It’s Wildlife Workshop Wednesday! I have several upcoming photo journeys which will have great wildlife viewing opportunities: Madagascar, Mongolia, Katmai Alaska, Botswana, Namibia, Mount Rainier, Japan, and Glacier Bay Alaska. Join me on a trip – visit the events page or click on a specific trip below for more information!
Looking for something fun and unique for the matriarch in your life!? If you can be in the PNW next weekend, give mom the gift of . . . me! I’ll be at the Portland Art Museum next Thursday, May 12th at 7 PM giving a presentation inspired by my latest book, Night On Earth. I’ll have books available to sign and sell – come enjoy the show and say hello!
This presentation is chock full of the stories behind the photographs, both in terms of my concepts, technical considerations, and of course plenty of anecdotes and stories from my travels – everything mom might be used to seeing on Travels to the Edge, only live on-stage!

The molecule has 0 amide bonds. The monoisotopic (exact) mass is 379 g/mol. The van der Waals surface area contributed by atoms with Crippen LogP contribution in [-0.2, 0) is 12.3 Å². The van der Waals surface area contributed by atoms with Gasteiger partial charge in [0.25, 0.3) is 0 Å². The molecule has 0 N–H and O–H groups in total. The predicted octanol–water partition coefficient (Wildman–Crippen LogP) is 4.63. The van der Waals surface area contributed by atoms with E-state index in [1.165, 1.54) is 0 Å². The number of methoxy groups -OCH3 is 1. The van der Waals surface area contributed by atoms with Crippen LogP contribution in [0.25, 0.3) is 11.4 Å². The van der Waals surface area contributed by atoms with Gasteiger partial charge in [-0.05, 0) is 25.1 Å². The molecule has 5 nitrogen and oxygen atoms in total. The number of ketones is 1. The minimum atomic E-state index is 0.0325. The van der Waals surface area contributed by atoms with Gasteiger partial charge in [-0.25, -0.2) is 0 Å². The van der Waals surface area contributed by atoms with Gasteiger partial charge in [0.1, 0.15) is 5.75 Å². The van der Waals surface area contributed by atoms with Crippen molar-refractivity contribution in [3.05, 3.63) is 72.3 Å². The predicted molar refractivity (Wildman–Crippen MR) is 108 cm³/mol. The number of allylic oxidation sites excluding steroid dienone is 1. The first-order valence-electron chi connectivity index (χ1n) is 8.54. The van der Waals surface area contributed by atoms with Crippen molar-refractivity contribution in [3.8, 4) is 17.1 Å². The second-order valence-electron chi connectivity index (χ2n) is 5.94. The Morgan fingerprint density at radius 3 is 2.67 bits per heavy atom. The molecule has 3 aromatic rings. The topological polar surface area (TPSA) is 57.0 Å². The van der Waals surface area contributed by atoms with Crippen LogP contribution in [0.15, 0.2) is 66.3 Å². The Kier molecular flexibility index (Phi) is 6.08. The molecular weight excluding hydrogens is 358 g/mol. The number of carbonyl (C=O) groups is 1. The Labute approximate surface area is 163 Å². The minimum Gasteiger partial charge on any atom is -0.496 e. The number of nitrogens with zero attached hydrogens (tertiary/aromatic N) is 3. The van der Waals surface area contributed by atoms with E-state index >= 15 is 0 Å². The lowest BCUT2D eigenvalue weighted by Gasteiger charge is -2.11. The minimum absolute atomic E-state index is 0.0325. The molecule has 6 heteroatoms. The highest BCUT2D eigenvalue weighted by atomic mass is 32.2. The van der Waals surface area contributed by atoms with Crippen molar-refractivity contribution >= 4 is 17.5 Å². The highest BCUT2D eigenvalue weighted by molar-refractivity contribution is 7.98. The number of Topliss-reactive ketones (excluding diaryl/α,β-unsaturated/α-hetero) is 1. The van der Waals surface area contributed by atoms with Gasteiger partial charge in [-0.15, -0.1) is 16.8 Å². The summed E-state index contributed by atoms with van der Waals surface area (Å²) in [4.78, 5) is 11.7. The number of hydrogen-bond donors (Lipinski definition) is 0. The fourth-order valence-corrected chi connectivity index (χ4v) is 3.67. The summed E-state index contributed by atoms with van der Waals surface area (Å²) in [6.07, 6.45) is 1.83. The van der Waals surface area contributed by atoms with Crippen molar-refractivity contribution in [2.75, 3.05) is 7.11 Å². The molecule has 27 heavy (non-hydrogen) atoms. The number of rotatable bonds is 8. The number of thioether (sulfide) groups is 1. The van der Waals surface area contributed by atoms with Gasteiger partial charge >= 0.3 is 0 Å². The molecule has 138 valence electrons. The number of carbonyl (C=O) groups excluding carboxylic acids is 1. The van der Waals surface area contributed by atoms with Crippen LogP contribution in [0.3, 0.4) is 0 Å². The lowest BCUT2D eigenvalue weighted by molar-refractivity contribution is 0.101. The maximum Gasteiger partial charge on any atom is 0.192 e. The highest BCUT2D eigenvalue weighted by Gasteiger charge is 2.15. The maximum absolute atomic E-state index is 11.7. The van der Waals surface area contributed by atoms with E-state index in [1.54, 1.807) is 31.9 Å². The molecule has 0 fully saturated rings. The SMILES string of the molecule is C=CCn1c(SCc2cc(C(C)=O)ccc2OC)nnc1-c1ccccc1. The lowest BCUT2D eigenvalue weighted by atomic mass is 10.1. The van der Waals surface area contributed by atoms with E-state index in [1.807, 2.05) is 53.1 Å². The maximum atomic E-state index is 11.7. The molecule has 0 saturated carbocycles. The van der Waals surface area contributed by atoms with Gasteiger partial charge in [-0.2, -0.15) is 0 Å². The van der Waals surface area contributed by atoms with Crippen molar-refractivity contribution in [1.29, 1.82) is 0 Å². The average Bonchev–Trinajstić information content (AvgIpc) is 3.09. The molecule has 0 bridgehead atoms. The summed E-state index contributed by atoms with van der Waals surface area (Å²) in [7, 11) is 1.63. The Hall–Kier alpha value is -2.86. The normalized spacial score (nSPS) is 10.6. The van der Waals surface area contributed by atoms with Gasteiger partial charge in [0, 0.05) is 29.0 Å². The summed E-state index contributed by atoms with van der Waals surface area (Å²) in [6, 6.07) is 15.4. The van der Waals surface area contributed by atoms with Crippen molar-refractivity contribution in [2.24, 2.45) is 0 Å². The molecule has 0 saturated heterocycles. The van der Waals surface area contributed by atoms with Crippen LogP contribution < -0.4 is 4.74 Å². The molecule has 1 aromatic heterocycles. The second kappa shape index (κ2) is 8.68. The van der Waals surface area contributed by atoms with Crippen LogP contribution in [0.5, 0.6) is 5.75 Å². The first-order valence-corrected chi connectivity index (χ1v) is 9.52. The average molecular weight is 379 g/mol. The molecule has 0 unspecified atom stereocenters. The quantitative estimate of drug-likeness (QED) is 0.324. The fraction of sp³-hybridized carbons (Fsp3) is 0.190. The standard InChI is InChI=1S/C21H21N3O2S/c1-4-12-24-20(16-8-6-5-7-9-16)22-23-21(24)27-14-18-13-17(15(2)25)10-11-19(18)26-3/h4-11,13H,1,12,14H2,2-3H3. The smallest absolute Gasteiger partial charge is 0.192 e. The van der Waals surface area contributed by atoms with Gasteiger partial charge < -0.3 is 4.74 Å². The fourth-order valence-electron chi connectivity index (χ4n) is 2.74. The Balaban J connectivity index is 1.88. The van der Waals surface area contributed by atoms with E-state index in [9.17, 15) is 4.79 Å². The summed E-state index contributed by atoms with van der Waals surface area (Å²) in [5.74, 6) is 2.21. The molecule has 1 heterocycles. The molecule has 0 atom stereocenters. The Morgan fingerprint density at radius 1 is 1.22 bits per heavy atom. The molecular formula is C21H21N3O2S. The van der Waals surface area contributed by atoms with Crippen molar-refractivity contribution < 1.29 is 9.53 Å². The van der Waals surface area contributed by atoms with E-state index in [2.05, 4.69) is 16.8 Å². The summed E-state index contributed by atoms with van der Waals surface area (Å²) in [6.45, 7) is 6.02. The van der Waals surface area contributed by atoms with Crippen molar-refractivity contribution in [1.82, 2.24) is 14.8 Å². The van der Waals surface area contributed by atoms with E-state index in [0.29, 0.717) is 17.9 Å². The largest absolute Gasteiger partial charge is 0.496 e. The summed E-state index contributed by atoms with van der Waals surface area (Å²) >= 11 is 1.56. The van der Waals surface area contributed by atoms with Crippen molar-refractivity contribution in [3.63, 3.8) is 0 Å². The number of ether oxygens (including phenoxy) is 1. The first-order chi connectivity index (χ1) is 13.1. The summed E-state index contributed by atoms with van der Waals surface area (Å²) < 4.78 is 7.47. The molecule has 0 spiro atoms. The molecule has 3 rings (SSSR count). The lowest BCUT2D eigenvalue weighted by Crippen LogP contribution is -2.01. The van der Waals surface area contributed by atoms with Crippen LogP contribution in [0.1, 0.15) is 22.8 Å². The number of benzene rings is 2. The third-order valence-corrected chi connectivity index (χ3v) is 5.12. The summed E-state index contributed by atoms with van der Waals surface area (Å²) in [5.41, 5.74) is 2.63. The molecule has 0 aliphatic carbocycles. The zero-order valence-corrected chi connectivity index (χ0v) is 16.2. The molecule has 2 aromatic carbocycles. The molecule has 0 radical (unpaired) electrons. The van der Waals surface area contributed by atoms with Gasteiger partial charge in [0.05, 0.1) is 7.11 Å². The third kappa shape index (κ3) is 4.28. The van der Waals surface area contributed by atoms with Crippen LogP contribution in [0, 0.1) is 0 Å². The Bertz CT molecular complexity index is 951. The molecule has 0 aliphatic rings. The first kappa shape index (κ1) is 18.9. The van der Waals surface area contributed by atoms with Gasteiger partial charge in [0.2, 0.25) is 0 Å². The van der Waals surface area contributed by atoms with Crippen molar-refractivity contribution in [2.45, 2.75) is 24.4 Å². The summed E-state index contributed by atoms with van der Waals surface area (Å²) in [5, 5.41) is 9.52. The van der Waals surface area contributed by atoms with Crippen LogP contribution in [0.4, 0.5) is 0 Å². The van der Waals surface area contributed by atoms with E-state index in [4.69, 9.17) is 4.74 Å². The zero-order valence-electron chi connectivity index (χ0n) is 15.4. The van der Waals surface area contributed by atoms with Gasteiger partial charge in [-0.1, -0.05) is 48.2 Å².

Last weekend Seattle lost an icon: Harriet Bullitt, philanthropist and conservationist. She was 97.
Gorgeous to the end, Harriet exemplified the art of living life to its fullest. She had a remarkable spirit for adventure, took an interest in everything, and was possessed of a quiet kindness and supportive enthusiasm.